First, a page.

Walk-in event – They left during the middle of the night—often carrying little more than the knowledge that moss grows on the north side of trees. An estimated 100,000 slaves between 1830 and the end of the Civil War in 1865 chose to embark on this journey in search of freedom. Under the cover of darkness, “fugitives” traveled roughly twenty miles each night traversing rugged terrain while enduring all the hardships that Mother Nature could bring to bear. Occasionally, they were guided from one secret, safe location to the next by an ever-changing, clandestine group known as the Underground Railroad.
Photographer Jeanine Michna-Bales documents roughly 2,000 miles of the Underground Railroad based off of actual sites, cities and places that freedom-seekers passed through during their journey. From the cotton plantations south of Natchitoches, Louisiana, all the way north to the Canadian border, this series of photographs helps us imagine what the long road to freedom may have looked like as seen through the eyes of one of those who made this epic journey.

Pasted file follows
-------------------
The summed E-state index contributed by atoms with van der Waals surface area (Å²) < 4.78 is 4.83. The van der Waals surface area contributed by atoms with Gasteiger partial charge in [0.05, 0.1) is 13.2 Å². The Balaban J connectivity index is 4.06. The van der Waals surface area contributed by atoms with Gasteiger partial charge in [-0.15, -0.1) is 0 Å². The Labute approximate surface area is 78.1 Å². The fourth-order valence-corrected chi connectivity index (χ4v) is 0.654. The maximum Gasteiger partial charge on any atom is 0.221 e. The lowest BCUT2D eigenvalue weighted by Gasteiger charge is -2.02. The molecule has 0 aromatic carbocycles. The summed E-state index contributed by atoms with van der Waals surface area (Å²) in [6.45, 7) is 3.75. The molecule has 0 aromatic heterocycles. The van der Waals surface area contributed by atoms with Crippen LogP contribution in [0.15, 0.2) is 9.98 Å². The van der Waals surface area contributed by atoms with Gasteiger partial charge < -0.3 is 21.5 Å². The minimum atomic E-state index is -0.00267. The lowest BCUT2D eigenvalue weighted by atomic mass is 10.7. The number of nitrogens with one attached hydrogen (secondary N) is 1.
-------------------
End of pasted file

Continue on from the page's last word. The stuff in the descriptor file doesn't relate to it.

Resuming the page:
We will open this free exhibit with a special event on Sat, Nov 16 from 10 a.m. to 2:30 p.m. to showcase the outdoor skills needed to survive by both enslaved and free people of the time.
This exhibition was organized by ExhibitsUSA, a program of Mid-America Arts Alliance. Exhibit on view during normal operating hours, check website for holiday closures.